This is one of the most important chapters in the Acts.
There were certain men who came from Jerusalem and taught the Gentiles that except they submit to the rite of circumcision as laid out in the law of Moses they could not be saved. Verse 1
This gave rise to a serious dispute, as Paul and Barnabas vigorously contested this teaching.
So fierce was the controversy over this matter that the church decided to send Paul and Barnabas with some other brethren to Jerusalem to settle this question once and for all. Verse 2
What was the question involved here?
Some of the converted Jews insisted that before a Gentile could be saved he must:
1. Be circumcised. Verse 1
2. He must keep the law of Moses. Verse 5
On the other hand…
Philip preached Christ unto the Samaritans. Chapter 8.
He also preached Jesus to the Ethiopian eunuch. Chapter 8.
Peter taught the Gentiles that the remission of sins was procured by believing in Christ. Acts 11:43.
Paul also preached that forgiveness of sins could only be had in Christ.
He also taught that any who believe in Christ are justified from all sins. Acts 13:38-39.
He also affirms that justification was impossible under the law of Moses. In other words salvation was not in the law (condemnation) but rather through faith in Christ and because of the grace of Christ. Ephesians 2:8-9
This new decision was hard for the Jews to accept, and many of them tried to mix law and grace, and unfortunately taught this as a scriptural doctrine.
This is what happened in Antioch.
Also as we read in the epistles that the new churches were plagued with these false teachers. Galatians. Another Gospel. Who has bewitched you?
Verse 4 When the delegation from Antioch reached Jerusalem they were received by the church there, and they gave a full report of their activities—the results—their doctrine.
Verse 5 Immediately opposition arose.
Some Pharisees who were believers opposed the doctrine of salvation through grace.
They said that to procure salvation one must believe on the Lord Jesus Christ and also must keep the law.
Verses 7-11 Peter’s defense of salvation by grace.
He took them back to the event of Acts 10 where the Gentiles were saved by faith and received the Holy Spirit—in the same manner as the Jews did.
“There is no difference between us and them,” Peter declared.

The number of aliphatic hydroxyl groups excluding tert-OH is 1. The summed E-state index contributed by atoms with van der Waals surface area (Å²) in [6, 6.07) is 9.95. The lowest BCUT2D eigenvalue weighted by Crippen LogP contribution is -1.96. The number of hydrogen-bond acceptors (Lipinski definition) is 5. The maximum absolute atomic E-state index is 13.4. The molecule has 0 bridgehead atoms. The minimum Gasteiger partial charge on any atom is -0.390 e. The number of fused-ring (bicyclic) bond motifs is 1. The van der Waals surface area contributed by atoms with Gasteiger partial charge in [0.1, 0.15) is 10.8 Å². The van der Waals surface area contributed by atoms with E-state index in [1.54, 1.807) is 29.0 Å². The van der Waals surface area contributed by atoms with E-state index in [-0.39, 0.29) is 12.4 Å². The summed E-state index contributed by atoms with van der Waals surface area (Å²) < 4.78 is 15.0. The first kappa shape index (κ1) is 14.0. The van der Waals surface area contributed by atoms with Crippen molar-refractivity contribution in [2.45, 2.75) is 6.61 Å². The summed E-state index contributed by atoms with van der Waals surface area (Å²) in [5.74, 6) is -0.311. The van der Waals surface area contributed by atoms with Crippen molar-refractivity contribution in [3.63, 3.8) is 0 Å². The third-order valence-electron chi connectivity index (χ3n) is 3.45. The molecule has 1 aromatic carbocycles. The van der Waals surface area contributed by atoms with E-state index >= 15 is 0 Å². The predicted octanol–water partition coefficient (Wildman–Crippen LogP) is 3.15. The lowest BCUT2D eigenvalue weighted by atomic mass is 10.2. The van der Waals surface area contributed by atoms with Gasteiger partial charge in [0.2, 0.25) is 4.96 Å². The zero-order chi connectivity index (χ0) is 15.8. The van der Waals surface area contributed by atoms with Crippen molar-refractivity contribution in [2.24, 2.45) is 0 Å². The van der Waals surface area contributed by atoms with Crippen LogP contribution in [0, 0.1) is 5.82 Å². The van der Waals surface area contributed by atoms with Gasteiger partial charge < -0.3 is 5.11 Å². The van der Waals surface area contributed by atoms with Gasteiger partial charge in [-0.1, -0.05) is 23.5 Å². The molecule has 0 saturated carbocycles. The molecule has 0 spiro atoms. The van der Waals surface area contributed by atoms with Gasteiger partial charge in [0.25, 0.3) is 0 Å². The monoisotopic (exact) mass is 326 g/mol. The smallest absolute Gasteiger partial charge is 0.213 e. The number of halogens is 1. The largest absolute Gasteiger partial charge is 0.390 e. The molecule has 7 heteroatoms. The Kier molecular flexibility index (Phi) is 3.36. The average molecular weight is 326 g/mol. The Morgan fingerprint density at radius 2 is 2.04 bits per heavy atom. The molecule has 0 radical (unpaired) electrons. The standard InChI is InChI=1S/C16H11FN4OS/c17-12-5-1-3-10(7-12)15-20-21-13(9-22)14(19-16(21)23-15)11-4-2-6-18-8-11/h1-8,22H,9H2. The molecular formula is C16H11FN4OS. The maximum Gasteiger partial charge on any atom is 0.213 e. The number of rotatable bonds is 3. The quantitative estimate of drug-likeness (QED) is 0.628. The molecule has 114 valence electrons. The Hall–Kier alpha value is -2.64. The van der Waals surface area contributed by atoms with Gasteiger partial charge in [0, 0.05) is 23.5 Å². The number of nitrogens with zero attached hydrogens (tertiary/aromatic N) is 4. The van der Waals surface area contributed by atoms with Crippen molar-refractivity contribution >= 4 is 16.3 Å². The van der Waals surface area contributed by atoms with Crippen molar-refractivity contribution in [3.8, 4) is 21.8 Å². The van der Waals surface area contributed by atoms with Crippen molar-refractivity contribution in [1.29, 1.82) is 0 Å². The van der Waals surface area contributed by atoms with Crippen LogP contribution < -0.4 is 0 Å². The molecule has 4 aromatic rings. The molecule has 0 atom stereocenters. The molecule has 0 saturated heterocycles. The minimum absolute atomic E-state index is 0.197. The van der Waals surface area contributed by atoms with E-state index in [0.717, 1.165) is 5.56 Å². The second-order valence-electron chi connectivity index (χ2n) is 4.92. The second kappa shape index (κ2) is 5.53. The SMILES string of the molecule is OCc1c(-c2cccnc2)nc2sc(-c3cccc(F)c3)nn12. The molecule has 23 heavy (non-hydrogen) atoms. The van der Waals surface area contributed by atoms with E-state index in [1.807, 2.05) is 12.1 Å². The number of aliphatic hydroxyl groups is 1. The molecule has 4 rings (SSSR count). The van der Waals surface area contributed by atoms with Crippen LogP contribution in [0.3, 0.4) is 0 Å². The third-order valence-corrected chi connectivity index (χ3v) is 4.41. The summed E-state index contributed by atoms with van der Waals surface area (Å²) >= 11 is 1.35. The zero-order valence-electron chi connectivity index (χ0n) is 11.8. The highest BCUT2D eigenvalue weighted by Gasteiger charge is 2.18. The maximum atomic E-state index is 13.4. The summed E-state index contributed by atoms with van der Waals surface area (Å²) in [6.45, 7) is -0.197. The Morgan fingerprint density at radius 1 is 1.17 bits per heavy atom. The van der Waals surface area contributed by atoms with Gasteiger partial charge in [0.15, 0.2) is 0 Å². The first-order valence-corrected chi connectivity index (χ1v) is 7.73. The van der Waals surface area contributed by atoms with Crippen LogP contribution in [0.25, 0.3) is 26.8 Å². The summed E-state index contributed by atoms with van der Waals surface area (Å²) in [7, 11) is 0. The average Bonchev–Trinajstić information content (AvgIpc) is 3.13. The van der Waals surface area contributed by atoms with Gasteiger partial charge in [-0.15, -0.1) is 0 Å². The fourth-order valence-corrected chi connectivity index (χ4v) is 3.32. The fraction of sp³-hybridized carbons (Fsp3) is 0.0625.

“Why put a burden on them, which neither our fathers nor we were able to bear.”
Finally, he declared, “We believe that we are saved through the grace of God, so are the Gentiles.”
Verse 12 Paul and Barnabas were given an opportunity to tell of God’s working among the Gentiles.
Verses 13-21 James adds his testimony. The Lord’s brother. Writer of the epistle.
Verse 14 He mentions Peter’s statement of God visiting the Gentiles.
Verses 15-18 Then he takes the words of Amos to substantiate this truth.
Verse 16 refers to the time when Christ will come and set up His kingdom.
Verse 17 The “residue of men” would mean the remnant of Jews.
“All the nations on whom My name is called” = Gentiles.
Verse 18 James says that God has made known all His works, including the receiving of the Gentiles by faith, through the prophets.
Verse 20 However James suggested that Gentile Christians should be advised to abstain from certain things.
This was not for their salvation, but rather to safeguard fellowship of all the believers.
Note the four things prohibited.
1. Pollution of idols.
James suggests that foods offered to idols should be avoided. To go on eating these foods—while they had liberty to do so—it might prove a stumbling block to weak Jewish brethren. Therefore to do this would be wrong.
Sexual immorality was the cardinal sin of the Gentiles. Believers were to abstain from this sin. This command has never been revoked.
3. Things strangled.
This prohibition goes back to the covenant God made with Noah after the flood. Genesis 9:4.
This prohibition then would be for the human race not just for the nation of Israel.
This also goes back to Genesis 9:4. This commandment was given prior to the law. It has never been abrogated, so could be in effect today. See also Leviticus 17.
This contains the report of the council sent back to Antioch.
It had been decided that Gentiles did not need to be circumcised in order to be saved.
The next step was to send official notice of this in writing to the church at Antioch.
They also designated Judas and Silas to return with Paul and Barnabas to Antioch.
The substance of the letter is given in Verses 23-29.
Verse 24 states that the false brethren who went from Jerusalem to Antioch had never received authorization or approval from the church in Jerusalem.
Verses 30-35 Subsequent events in Antioch.
When the letter was read it proved to be a great encouragement.
Verses 32-33 Judas and Silas had some meetings with the church.
Verse 34 Judas returned to Jerusalem—Silas remained.
He later became Paul’s traveling companion and is referred to as Silvanus in the Epistles.
Verse 36 denotes the commencement of Paul’s second missionary journey.
Verses 37-38 describe the difference of opinion between Paul and Barnabas over John Mark.
Verse 39 The contention was so great between them over this that they decided to go out separately.
Barnabas took Mark and sailed for Cypress.
Paul chose Silas and were commended to the grace of God by the brethren.
This is the last time Barnabas is mentioned in the Acts.